Sua Música, often referred to as ‘the Brazilian SoundCloud’, says it wants to change the Brazilian music industry.
As part of our upcoming market profile of that country, Music Ally talked to the company’s CEO Roni Maltz Bin about its independent focus, shifting business models and the potential for local music artists.
Music Ally: Sua Música is often called the Brazilian SoundCloud – why?
Roni Maltz Bin: “Because we have a very similar business. On one hand Sua Música (“Your Music” in english) is a UGC music platform with focus on the independent sector, on the other hand we operate a B2B operation (digital distribution, artist management and publishing).
SoundCloud is a UGC music platform with focus on emerging artists and also operates a distribution business (repost network). The main difference between Sua Música and SoundCloud is that we focus 100% on local artists and users.”
MA: Why do you think we need a Brazilian SoundCloud? Isn’t SoundCloud itself filling this gap?
RMB: “Because we have a 100% focus on local music and the Brazilian consumer. We can make features on our platform that are interesting to Brazilian users and artists. This local approach makes all the difference. Users know they won’t be distracted by international acts (that they don’t care about) and will find only local artists and content.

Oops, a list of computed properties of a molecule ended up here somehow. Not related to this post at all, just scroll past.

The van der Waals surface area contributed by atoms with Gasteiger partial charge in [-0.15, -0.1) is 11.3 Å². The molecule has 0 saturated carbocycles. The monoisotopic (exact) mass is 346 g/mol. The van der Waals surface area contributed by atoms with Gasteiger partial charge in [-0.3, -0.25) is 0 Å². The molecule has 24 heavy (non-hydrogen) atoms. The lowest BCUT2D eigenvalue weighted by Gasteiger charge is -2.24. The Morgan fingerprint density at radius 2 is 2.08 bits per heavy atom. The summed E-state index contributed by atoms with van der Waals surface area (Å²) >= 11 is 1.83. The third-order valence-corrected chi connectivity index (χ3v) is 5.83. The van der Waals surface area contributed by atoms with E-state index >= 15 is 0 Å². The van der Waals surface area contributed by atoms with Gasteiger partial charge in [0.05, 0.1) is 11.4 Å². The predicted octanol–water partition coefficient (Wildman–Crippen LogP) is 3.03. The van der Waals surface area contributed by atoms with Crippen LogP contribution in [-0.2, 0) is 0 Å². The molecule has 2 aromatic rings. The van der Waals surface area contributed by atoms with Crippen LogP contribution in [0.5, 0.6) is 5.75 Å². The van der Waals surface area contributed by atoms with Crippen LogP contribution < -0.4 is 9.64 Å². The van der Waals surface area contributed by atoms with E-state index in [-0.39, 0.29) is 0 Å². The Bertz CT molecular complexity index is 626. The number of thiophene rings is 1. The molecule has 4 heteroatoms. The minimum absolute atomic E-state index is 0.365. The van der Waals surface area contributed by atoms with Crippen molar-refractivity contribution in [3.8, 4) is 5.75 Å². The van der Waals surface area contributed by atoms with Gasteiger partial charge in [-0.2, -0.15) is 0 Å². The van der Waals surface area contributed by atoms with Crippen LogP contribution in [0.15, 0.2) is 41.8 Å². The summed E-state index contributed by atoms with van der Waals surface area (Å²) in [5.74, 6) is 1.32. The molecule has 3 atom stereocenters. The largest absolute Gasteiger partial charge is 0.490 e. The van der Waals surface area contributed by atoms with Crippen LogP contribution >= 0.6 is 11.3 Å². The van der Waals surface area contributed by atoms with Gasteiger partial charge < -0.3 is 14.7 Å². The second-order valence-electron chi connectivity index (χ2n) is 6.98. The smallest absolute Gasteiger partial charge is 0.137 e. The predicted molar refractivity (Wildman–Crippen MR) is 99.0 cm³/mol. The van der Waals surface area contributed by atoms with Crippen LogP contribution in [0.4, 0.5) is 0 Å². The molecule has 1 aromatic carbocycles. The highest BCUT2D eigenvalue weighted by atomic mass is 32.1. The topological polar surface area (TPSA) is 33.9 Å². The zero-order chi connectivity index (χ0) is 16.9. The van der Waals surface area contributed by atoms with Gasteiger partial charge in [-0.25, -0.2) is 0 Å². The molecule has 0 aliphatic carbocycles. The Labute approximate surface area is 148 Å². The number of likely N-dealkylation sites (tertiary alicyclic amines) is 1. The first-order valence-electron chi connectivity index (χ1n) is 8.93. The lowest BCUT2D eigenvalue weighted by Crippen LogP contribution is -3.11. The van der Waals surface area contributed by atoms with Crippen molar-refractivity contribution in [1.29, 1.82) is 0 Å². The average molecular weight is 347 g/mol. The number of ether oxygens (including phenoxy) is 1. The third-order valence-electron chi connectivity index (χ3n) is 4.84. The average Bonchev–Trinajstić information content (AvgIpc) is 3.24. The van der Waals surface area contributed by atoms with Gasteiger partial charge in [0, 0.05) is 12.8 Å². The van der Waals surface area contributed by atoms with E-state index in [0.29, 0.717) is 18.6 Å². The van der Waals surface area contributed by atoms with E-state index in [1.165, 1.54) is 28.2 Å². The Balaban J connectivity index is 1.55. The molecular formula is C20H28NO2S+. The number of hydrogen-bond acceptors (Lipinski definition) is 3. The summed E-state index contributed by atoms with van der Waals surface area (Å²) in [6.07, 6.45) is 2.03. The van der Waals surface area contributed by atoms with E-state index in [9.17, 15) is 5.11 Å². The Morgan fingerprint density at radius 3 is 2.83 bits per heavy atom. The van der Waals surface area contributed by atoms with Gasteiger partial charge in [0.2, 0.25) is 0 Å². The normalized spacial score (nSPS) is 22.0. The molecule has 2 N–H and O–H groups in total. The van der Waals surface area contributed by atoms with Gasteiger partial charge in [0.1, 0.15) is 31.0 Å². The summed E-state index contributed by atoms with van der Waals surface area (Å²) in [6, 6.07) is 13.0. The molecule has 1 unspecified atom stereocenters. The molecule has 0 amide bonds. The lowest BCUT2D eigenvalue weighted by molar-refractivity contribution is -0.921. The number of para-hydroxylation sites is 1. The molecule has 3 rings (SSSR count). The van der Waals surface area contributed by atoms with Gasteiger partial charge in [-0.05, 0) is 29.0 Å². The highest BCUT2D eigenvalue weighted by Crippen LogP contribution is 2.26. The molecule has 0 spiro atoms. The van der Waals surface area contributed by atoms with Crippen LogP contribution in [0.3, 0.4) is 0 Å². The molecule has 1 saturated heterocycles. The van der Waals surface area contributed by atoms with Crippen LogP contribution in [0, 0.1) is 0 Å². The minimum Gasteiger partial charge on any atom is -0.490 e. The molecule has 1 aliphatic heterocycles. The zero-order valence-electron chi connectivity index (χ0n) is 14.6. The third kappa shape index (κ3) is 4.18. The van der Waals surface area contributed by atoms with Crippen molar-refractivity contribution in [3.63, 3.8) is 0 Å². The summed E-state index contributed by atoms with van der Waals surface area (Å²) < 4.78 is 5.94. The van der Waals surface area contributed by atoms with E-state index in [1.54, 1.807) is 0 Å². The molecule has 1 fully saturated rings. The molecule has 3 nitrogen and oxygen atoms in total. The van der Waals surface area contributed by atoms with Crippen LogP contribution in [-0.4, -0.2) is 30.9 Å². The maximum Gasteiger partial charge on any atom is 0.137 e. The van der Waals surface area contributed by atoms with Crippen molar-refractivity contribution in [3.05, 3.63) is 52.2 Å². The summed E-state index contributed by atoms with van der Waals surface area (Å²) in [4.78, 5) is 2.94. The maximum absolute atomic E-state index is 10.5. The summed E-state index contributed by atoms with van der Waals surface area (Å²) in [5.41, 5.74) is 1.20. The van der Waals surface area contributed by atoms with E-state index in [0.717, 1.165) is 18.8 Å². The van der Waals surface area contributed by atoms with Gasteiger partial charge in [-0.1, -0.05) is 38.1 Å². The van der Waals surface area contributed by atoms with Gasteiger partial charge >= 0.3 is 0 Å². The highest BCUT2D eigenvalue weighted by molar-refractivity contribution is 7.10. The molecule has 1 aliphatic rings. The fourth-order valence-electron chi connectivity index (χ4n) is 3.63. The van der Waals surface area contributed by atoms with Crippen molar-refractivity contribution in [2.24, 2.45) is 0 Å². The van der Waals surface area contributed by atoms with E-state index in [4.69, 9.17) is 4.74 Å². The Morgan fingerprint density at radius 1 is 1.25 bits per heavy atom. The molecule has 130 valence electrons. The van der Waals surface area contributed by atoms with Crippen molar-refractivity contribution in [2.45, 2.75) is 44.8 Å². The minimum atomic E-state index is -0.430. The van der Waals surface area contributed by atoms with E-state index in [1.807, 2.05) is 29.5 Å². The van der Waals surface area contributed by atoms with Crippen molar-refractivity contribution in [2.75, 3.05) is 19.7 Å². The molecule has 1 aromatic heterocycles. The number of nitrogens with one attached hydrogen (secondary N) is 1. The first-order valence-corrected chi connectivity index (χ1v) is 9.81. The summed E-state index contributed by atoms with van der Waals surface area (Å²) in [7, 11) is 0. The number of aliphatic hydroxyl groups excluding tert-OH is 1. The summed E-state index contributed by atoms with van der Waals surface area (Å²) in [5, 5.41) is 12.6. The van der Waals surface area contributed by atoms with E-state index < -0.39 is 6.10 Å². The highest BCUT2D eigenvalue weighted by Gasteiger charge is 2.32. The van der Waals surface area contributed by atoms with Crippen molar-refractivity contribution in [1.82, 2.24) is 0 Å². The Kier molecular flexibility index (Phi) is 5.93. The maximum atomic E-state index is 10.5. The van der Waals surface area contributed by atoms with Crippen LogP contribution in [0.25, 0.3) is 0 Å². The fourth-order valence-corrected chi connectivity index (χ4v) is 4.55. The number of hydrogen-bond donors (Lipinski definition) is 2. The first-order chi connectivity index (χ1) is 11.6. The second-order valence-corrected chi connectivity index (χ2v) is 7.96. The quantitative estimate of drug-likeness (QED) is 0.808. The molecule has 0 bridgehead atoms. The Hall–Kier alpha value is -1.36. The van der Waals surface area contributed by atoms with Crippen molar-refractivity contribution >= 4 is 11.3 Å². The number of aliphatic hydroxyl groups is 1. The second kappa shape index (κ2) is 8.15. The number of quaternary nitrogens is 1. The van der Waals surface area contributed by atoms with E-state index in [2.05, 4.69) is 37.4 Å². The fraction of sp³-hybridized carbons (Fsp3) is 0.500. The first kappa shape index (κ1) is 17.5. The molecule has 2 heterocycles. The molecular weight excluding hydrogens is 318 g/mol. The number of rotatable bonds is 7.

SoundCloud has an international presence, they can’t change their platform in order to please only part of their audience. I believe that we are going to see many more niche music platforms coming out in the next few years.”
MA: Sua Música has more than 16,000 verified artists and more than nine million monthly active users. How fast is it growing?
MA: You say you offer ‘the first real 360° solution for independent artists in Brazil’ – can you explain what you mean by this?
RMB: “Basically because we are the only company that offers all the main solutions in the music industry all in one place. UGC DSP -> Digital distribution -> Artist Management -> Publishing -> Content (social media) -> Proprietary events.